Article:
Saturday, 29 August 2015


I’ve had bad days but not as bad as John J. Macreedy’s in Black Rock,
A day for him that began as he stepped off a train and into a world
Of secrets and lies, an isolated place of menace led by Reno Smith
And his heavies, Hector David and Coley Trimble.  Spencer Tracy,
Robert Ryan, Lee Marvin and Ernest Borgnine got on with their day
And I went to work in a period of bad day after bad day after bad day.
We were a ‘respect for the individual’ company, modern guru claptrap,
Mouthed by old-school bosses who couldn’t give a toss about changing,
After all, the old bark and bite ways worked. “Just bloody well do your job,
Or else!”  Big bully boss-boys and, sometimes, girls dressed themselves
In the morning with a sneer, a grimace, ready to belittle, begrudge, be a bastard
Or bitch because that was their fun, that was ego in top gear. “JFDI” –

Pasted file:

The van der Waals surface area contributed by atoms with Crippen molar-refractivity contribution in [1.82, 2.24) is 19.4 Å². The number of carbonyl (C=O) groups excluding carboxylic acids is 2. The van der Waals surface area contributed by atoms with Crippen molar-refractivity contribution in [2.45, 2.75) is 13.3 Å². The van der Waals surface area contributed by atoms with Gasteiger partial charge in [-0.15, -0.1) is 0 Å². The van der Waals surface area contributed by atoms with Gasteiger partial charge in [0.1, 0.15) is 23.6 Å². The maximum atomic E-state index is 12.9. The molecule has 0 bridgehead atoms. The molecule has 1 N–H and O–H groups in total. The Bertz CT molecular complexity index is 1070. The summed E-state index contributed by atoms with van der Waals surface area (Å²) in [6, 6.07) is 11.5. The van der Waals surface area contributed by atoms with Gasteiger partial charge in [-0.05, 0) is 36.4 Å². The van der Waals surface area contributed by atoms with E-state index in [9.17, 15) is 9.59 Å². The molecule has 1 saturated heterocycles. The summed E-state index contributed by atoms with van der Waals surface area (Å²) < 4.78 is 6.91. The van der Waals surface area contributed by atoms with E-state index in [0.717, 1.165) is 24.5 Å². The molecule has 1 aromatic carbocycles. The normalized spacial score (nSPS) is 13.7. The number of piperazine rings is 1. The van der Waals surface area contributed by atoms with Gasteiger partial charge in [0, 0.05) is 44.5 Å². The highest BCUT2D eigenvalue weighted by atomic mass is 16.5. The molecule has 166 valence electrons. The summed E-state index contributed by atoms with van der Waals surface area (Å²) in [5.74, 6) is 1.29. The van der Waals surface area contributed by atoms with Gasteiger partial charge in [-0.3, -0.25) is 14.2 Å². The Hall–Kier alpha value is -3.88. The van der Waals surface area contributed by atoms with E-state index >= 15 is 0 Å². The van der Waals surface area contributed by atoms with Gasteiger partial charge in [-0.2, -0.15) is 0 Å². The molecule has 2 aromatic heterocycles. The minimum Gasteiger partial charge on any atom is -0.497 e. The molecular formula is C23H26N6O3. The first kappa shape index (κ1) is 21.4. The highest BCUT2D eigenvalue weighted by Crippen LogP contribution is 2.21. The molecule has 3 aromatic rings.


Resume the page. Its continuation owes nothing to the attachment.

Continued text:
“Just fuckin’ do it” – a mantra behind the wafer-thin curtain of culture,
A workplace on paper that looked like Disney cartoons, wholesome,
Encouraging, celebratory and proud. Away from the bullshit, smeared
On wall posters, on pocket-size leaflets, on badges and message pads,
Stone-faced business tyrants, Renos, Hectors, Coleys, underestimating
Us Macreedys. “JFDI,” they’d bawl. “JFDI.”  Until one of our number, hit back,
Just like John J. - “You're not only wrong. You're wrong at the top of your voice.”

Friday, 28 August 2015


Giving a shout out today to a singer new to me and, blimey, what a singer - Janet Henry.  Here's some background supplied by Colin Henry, followed by a link to the beautifully arranged and sung 'Scared':


Born in Belfast and coming from a very musical family Janet is one of Northern Ireland’s finest female vocalists and songwriters.